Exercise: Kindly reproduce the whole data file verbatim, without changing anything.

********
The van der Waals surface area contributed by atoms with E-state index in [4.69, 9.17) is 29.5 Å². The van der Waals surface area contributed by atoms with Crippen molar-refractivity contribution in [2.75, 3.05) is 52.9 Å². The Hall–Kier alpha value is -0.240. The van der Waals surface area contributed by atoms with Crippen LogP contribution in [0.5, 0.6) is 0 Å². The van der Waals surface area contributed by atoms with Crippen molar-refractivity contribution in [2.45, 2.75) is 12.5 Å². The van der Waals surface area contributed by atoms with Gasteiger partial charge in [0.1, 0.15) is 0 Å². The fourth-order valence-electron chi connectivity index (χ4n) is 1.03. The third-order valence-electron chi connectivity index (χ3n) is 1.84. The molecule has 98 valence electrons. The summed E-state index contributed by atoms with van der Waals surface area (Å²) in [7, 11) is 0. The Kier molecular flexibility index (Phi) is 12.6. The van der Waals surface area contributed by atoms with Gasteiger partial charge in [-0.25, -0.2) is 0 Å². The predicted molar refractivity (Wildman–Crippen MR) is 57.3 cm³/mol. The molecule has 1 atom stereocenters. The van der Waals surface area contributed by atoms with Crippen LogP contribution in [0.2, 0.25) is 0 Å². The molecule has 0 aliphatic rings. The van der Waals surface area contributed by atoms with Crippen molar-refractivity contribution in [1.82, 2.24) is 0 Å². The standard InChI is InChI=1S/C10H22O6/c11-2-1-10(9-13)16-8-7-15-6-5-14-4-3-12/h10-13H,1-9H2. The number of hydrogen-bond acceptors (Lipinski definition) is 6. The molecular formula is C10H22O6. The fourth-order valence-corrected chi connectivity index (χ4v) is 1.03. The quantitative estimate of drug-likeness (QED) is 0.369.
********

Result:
The van der Waals surface area contributed by atoms with E-state index in [4.69, 9.17) is 29.5 Å². The van der Waals surface area contributed by atoms with Crippen molar-refractivity contribution in [2.75, 3.05) is 52.9 Å². The Hall–Kier alpha value is -0.240. The van der Waals surface area contributed by atoms with Crippen LogP contribution in [0.5, 0.6) is 0 Å². The van der Waals surface area contributed by atoms with Crippen molar-refractivity contribution in [2.45, 2.75) is 12.5 Å². The van der Waals surface area contributed by atoms with Gasteiger partial charge in [0.1, 0.15) is 0 Å². The fourth-order valence-electron chi connectivity index (χ4n) is 1.03. The third-order valence-electron chi connectivity index (χ3n) is 1.84. The molecule has 98 valence electrons. The summed E-state index contributed by atoms with van der Waals surface area (Å²) in [7, 11) is 0. The Kier molecular flexibility index (Phi) is 12.6. The van der Waals surface area contributed by atoms with Gasteiger partial charge in [-0.25, -0.2) is 0 Å². The predicted molar refractivity (Wildman–Crippen MR) is 57.3 cm³/mol. The molecule has 1 atom stereocenters. The van der Waals surface area contributed by atoms with Crippen LogP contribution in [0.2, 0.25) is 0 Å². The molecule has 0 aliphatic rings. The van der Waals surface area contributed by atoms with Crippen molar-refractivity contribution in [1.82, 2.24) is 0 Å². The standard InChI is InChI=1S/C10H22O6/c11-2-1-10(9-13)16-8-7-15-6-5-14-4-3-12/h10-13H,1-9H2. The number of hydrogen-bond acceptors (Lipinski definition) is 6. The molecular formula is C10H22O6. The fourth-order valence-corrected chi connectivity index (χ4v) is 1.03. The quantitative estimate of drug-likeness (QED) is 0.369.